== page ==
Good to hear you've got a potential solution.
If you run the motor for a good while and it doesn't get overly warm you're not driving it with too much current
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Old 03-19-2018, 10:31 PM   #24
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Well done finding the fault. I've got a KOC100 series VFD which came with a 172 page manual and it took me ages to reset all the parameters to get my three phase 2 hp motor to run correctly.
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Old 03-19-2018, 11:24 PM   #25
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Quote:
Originally Posted by Herbiev View Post
Well done finding the fault. I've got a KOC100 series VFD which came with a 172 page manual and it took me ages to reset all the parameters to get my three phase 2 hp motor to run correctly.


They gave the opposite problem lol....I donít know why the manual only goes to parameter #35....unless of course, thatís all the parameters adjustable in this vfd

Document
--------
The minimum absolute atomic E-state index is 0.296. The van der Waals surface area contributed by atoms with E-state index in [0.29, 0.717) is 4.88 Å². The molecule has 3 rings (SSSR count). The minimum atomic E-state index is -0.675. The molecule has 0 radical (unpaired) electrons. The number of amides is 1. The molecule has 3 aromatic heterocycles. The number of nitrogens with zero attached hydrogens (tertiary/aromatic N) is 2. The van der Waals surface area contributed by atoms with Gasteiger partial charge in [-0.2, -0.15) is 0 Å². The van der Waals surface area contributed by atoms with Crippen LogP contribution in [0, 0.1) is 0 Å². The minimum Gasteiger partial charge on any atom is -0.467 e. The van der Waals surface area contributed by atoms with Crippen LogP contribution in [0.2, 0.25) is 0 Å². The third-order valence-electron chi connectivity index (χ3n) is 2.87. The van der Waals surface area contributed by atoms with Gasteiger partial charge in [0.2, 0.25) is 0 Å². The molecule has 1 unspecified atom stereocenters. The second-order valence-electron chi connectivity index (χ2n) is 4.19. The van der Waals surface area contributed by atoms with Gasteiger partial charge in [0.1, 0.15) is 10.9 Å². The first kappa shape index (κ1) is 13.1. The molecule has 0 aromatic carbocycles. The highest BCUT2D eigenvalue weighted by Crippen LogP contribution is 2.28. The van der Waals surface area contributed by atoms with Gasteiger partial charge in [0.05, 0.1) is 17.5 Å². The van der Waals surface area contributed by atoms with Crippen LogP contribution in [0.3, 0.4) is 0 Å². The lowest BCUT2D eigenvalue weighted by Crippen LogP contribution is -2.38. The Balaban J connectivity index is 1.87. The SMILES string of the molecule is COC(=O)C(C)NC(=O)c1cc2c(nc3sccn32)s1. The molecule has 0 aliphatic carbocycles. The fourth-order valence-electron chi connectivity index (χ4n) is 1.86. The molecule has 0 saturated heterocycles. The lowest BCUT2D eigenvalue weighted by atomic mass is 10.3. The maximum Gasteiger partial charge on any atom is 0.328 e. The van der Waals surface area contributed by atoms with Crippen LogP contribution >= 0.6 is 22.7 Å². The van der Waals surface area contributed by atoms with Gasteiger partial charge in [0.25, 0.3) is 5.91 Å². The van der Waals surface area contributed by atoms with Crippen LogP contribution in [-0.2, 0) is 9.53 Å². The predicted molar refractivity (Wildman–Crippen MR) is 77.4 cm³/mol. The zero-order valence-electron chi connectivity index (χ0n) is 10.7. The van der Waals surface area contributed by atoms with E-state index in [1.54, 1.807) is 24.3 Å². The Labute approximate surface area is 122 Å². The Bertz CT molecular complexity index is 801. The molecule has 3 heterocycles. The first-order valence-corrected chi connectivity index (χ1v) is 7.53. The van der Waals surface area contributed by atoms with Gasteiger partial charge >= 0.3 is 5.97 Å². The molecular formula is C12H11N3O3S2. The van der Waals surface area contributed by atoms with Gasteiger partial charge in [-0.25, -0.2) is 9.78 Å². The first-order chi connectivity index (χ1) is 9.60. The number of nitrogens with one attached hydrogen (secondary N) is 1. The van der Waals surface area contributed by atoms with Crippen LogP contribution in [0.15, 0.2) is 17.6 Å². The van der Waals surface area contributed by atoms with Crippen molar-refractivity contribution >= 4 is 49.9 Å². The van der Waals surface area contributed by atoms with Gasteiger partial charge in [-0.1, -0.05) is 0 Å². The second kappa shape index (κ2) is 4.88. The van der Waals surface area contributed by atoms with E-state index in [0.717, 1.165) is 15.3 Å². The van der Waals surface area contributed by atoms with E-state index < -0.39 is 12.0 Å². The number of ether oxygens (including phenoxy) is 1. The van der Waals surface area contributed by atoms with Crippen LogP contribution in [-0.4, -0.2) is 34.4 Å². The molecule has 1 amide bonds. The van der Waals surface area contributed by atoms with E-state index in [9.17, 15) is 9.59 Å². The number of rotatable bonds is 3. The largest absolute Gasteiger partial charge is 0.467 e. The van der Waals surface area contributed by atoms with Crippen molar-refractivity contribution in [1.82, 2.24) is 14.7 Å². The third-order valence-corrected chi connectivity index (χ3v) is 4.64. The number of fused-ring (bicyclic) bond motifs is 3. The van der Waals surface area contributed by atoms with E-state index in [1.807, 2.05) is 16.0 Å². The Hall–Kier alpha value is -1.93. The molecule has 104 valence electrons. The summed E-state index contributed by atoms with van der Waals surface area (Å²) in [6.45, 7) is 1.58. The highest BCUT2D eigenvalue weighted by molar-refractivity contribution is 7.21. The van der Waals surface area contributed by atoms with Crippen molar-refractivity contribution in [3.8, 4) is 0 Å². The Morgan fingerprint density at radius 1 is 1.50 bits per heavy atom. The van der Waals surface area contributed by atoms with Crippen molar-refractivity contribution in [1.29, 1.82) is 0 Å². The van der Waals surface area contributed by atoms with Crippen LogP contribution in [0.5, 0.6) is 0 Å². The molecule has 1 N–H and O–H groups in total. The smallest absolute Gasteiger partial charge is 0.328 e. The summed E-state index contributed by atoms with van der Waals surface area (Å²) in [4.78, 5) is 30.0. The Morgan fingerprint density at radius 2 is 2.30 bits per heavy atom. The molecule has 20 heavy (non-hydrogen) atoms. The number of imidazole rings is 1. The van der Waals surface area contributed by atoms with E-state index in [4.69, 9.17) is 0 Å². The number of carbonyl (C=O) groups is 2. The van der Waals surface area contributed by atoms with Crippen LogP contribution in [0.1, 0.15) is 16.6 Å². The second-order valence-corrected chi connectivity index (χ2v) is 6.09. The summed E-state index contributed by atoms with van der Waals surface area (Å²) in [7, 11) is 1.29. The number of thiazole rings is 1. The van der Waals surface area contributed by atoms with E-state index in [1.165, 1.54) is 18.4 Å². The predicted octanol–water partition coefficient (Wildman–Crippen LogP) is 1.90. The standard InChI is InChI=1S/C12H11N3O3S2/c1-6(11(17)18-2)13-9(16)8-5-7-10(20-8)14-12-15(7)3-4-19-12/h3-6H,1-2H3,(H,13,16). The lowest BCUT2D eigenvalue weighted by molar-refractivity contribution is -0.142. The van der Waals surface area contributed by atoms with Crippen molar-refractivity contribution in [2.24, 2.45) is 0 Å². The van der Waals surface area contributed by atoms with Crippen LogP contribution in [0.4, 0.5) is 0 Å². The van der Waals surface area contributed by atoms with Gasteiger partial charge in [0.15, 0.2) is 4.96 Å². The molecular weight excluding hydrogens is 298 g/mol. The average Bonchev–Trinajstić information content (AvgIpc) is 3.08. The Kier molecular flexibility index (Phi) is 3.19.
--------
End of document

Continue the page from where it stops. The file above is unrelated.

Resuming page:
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Old 03-20-2018, 02:19 AM   #26
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Great to hear that you may have solved the problem. I would agree with Nick that this setting is internal compensation for current/torque. Also noted the HZ settings available are way above 60 Hz. Older motors like you are using need to be at the 60 Hz settings, otherwise you run the risk of over current and motor burn out. Further you should have a voltmeter to check voltages between phases at the motor. They should be close to the input line voltage. The current draw on each phase should be measured with an Amprobe, close to the FLA rating on the motor. These readings will vary depending on how the VFD is set, meaning at what HZ the motor is operating at. Motors not rated for VFD use will overheat and draw more current when operated in the 20-30 HZ settings for long periods of time so itís a matter of striking a balance by some extensive testing while under load on your mill.